One of the most important points to be remembered in lettering is the spacing. If the letters are finely executed but poorly spaced, the effect is not good. To space letters correctly and rapidly requires considerable experience; and rules are of little value on account of the many combinations in which letters are found. A few directions, however, may be found helpful. For instance, take the word TECHNICALITY, Fig. 200. If all the spaces were made equal, the space between the L and the I would appear to be too great, and the same would apply to the space between the I and the T. The space between the H and the N and that between the N and the I would be insufficient. Usually, when the vertical side of one letter is followed by the vertical side of another, as in H E, H B, I R, etc., the maximum space should be allowed. Where T and A come together the least space is given, for in this case the top of the T frequently extends over the bottom of the A. In general, the spacing should be such that a uniform appearance is obtained. For the distances between words in a sentence, a space of about 1 1/2 the width of the average letter may be used. The space, however, depends largely upon the desired effect.
Fig. 199. Inclined Roman Lower-Caae Letters.
Fig. 200. Sample of Letter Spacing.
For large titles, such as those placed on charts, maps, and some large working drawings, the letters should be penciled before inking. If the height is made equal to the width, considerable time and labor will be saved in laying out the work. This is especially true with such Gothic letters as O, Q, C, etc., as these letters may then be made with compasses. If the letters are of sufficient size, the outlines may be drawn with the ruling pen or compasses, and the spaces between filled in with a fine brush.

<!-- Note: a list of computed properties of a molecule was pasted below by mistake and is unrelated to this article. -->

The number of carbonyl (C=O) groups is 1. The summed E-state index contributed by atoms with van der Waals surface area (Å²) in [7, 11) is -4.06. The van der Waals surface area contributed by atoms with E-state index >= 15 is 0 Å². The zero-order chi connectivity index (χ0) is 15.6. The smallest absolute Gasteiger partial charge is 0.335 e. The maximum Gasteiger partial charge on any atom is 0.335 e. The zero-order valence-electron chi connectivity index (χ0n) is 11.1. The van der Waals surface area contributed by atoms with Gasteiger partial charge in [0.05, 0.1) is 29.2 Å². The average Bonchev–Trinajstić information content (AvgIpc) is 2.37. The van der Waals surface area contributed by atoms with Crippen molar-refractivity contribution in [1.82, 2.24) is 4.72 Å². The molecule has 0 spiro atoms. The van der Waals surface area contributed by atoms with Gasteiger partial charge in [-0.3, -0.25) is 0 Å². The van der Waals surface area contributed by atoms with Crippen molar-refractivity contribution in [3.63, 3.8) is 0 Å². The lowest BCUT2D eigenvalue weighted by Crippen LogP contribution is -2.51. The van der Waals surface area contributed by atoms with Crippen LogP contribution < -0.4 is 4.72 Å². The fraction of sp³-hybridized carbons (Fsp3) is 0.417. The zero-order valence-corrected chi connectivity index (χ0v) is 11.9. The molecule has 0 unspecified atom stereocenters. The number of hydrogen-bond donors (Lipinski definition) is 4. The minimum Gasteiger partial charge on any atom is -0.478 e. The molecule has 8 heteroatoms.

The titles for working drawings are generally placed in the lower right-hand corner. Usually a draftsman has his choice of letters, mainly because after he has become used to making one style he can do it rapidly and accurately. However, in some drafting rooms the head draftsman decides what lettering should be used. In making these titles, the different alphabets are selected to give the best results without spending too much time. In most work the letters are made in straight lines, although frequently a portion of the title is found lettered on an arc of a circle.
In Fig. 201 is shown a title having the words CONNECTING ROD lettered on an arc of a circle. To do this work requires considerable patience and practice. First, draw the vertical center line as shown at C in Fig. 201, then, draw horizontal lines for the horizontal letters. The radii of the arcs depend upon the general arrangement of the entire title, and this is a matter of taste. The difference between the arcs should equal the height of the letters. After the arc is drawn, the letters should be sketched in pencil to find their approximate positions. After this is done, draw radial lines from the center of the letters to the center of the arcs. These lines will be the centers of the letters, as shown at A, B, D, and E. The vertical lines of the letters should not radiate from the center of the arc, but should be parallel to the center lines already drawn; otherwise the letters will appear distorted. Thus, in the letter N the two verticals are parallel to the line A. The same applies to the other letters in the alphabet. In making the curved letters such as O and C, the centers of the arcs will fall upon these center lines; and if the compasses are used, the lettering is a comparatively simple matter. In Fig. 202 is shown another title in which all the letters are in horizontal lines.
Fig. 201. Sample Title.
Fig. 202. Sample Title.